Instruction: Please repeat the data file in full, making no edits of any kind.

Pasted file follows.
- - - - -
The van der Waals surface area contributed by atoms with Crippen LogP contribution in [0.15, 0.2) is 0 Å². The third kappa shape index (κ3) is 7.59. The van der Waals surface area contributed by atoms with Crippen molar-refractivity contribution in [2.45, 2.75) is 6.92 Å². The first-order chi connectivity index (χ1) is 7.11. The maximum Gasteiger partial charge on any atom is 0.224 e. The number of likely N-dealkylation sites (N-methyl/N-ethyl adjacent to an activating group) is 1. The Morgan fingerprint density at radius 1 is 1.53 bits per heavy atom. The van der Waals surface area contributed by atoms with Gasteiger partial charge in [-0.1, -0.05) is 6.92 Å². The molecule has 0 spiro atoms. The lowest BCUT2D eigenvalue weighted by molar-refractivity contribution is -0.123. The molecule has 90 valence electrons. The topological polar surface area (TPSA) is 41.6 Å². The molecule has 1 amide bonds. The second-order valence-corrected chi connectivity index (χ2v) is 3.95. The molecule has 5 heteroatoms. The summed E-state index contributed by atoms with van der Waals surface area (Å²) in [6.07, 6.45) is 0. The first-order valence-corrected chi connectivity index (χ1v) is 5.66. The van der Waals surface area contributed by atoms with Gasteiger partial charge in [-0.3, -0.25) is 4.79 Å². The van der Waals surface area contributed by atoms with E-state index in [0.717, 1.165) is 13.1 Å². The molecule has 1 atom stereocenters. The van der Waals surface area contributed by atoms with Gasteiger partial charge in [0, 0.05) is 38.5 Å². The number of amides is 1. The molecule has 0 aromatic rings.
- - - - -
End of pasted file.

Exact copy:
The van der Waals surface area contributed by atoms with Crippen LogP contribution in [0.15, 0.2) is 0 Å². The third kappa shape index (κ3) is 7.59. The van der Waals surface area contributed by atoms with Crippen molar-refractivity contribution in [2.45, 2.75) is 6.92 Å². The first-order chi connectivity index (χ1) is 7.11. The maximum Gasteiger partial charge on any atom is 0.224 e. The number of likely N-dealkylation sites (N-methyl/N-ethyl adjacent to an activating group) is 1. The Morgan fingerprint density at radius 1 is 1.53 bits per heavy atom. The van der Waals surface area contributed by atoms with Gasteiger partial charge in [-0.1, -0.05) is 6.92 Å². The molecule has 0 spiro atoms. The lowest BCUT2D eigenvalue weighted by molar-refractivity contribution is -0.123. The molecule has 90 valence electrons. The topological polar surface area (TPSA) is 41.6 Å². The molecule has 1 amide bonds. The second-order valence-corrected chi connectivity index (χ2v) is 3.95. The molecule has 5 heteroatoms. The summed E-state index contributed by atoms with van der Waals surface area (Å²) in [6.07, 6.45) is 0. The first-order valence-corrected chi connectivity index (χ1v) is 5.66. The van der Waals surface area contributed by atoms with Gasteiger partial charge in [-0.3, -0.25) is 4.79 Å². The van der Waals surface area contributed by atoms with E-state index in [0.717, 1.165) is 13.1 Å². The molecule has 1 atom stereocenters. The van der Waals surface area contributed by atoms with Gasteiger partial charge in [0, 0.05) is 38.5 Å². The number of amides is 1. The molecule has 0 aromatic rings.